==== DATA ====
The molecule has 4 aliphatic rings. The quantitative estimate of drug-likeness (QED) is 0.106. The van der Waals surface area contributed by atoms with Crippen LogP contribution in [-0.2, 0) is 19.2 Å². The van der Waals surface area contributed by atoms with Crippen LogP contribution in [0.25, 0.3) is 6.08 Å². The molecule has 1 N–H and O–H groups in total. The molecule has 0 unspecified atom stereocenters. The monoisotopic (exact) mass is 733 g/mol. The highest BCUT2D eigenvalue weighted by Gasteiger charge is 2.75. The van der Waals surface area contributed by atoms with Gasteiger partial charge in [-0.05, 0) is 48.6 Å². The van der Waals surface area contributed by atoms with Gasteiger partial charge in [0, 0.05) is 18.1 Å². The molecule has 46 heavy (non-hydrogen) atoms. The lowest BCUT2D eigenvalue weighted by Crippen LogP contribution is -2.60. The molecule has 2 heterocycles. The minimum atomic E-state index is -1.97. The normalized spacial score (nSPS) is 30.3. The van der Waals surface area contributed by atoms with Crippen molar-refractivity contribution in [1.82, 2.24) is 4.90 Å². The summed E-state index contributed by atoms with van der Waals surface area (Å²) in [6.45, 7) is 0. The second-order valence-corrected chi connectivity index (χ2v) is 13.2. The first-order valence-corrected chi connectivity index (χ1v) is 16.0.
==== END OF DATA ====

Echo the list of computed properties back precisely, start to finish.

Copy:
The molecule has 4 aliphatic rings. The quantitative estimate of drug-likeness (QED) is 0.106. The van der Waals surface area contributed by atoms with Crippen LogP contribution in [-0.2, 0) is 19.2 Å². The van der Waals surface area contributed by atoms with Crippen LogP contribution in [0.25, 0.3) is 6.08 Å². The molecule has 1 N–H and O–H groups in total. The molecule has 0 unspecified atom stereocenters. The monoisotopic (exact) mass is 733 g/mol. The highest BCUT2D eigenvalue weighted by Gasteiger charge is 2.75. The van der Waals surface area contributed by atoms with Gasteiger partial charge in [-0.05, 0) is 48.6 Å². The van der Waals surface area contributed by atoms with Gasteiger partial charge in [0, 0.05) is 18.1 Å². The molecule has 46 heavy (non-hydrogen) atoms. The lowest BCUT2D eigenvalue weighted by Crippen LogP contribution is -2.60. The molecule has 2 heterocycles. The minimum atomic E-state index is -1.97. The normalized spacial score (nSPS) is 30.3. The van der Waals surface area contributed by atoms with Crippen molar-refractivity contribution in [1.82, 2.24) is 4.90 Å². The summed E-state index contributed by atoms with van der Waals surface area (Å²) in [6.45, 7) is 0. The second-order valence-corrected chi connectivity index (χ2v) is 13.2. The first-order valence-corrected chi connectivity index (χ1v) is 16.0.